The Needs of a Neighbor’s Soul
All that We Have: The Iron Gates to the Daily Mass Chapel, Part 2
Published on June 1-2, 2013 in the Parish Bulletin of Saint Andrew Catholic Church, Harrodsburg KY
The symbols for the Spiritual Works of Mercy can be seen on the left gate of the Daily Mass Chapel when coming in from the narthex. These works of mercy are called ‘spiritual’ since they attend to the needs of a neighbor’s soul.
At the top left of this gate is a thurible with the smoke of incense rising from within it; it signifies the work of praying for the living and the dead and recalls the words of the psalmist: “Let my prayer be incense before You” (Ps. 141:2). An example of prayer for the living is found in the Acts of the Apostles: in the 12th chapter, the evangelist recounts that, when Peter was in prison, “the prayer by the Church was fervently being made to God on his behalf” (Acts 12:5). Prayer for the dead is found in the Book of Maccabees when Judas Maccabeus took up a collection for an expiatory sacrifice to be offered in the temple on behalf of the dead (cf. 2 Mac. 12:43, 46).
Right next to this thurible is the image of a hand pierced by a nail; it evokes the work of forgiving injuries and the example of the Crucified Christ who pleaded to the Father to forgive those who had nailed Him to the cross for “they know not what they do” (Lk. 23:34).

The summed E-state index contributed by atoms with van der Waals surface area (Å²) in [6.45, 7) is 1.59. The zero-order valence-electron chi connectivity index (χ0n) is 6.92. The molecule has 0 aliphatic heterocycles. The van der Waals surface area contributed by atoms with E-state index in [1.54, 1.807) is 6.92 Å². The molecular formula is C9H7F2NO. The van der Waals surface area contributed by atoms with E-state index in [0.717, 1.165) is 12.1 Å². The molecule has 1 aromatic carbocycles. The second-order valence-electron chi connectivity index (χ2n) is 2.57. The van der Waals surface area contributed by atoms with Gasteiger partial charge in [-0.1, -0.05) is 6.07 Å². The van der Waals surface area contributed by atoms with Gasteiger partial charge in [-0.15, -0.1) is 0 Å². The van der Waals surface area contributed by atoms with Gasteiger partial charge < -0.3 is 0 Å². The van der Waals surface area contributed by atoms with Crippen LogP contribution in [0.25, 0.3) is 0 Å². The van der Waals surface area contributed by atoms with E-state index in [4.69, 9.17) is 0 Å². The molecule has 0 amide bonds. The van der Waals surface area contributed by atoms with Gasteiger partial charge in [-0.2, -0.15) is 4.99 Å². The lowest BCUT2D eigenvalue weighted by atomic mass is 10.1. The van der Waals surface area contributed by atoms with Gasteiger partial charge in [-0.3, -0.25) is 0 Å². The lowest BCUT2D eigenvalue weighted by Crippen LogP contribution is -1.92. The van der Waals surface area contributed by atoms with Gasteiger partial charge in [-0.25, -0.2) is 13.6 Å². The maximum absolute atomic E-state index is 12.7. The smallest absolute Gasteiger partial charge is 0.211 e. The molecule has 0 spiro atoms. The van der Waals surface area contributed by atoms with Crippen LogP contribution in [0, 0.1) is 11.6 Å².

In the section right below these two is an open book representing the work of instructing the ignorant. This service to one’s neighbor heeds the teaching of Saint Paul: “Let the word of Christ dwell in you richly, as in all wisdom you teach and admonish one another” (Col. 3:16).
In the third section, the Jerusalem Cross calls the mind the work of bearing wrongs patiently. This image stands for the five wounds of Christ: the four small crosses for the wounds on His hands and feet, the larger central cross for the spear wound on His side. To this work of mercy Saint Peter makes an exhortation in his letter: “For whenever anyone bears the pain of unjust suffering because of consciousness of God, that is a grace…if you are patient when you suffer for doing what is good, this is a grace before God. For to this you have been called, because Christ suffered for you, leaving you an example that you should follow in His footsteps…When He was insulted, He returned no insult; when He suffered, He did not threaten; instead, He handed Himself over to the One who judges justly” (1 Pt. 2:19-21, 23).
The lighthouse in the fourth section signifies the work of counseling the doubtful. Just as a lighthouse guides those in dark waters to a safe harbor, so does wise counsel lead those lost in the darkness of doubts to the light of faith. This is illustrated in the story of the apostle Thomas who had doubted the resurrection of the Lord. The Risen Lord appeared before him and offered for his scrutiny the wounds on His hands and in His side (cf. Jn. 20:26-27). The Lord admonished Thomas, “Do not be unbelieving, but believe,” (Jn. 20:27) and the apostle replied with a profession of faith: “My Lord and my God!” (Jn. 20:28).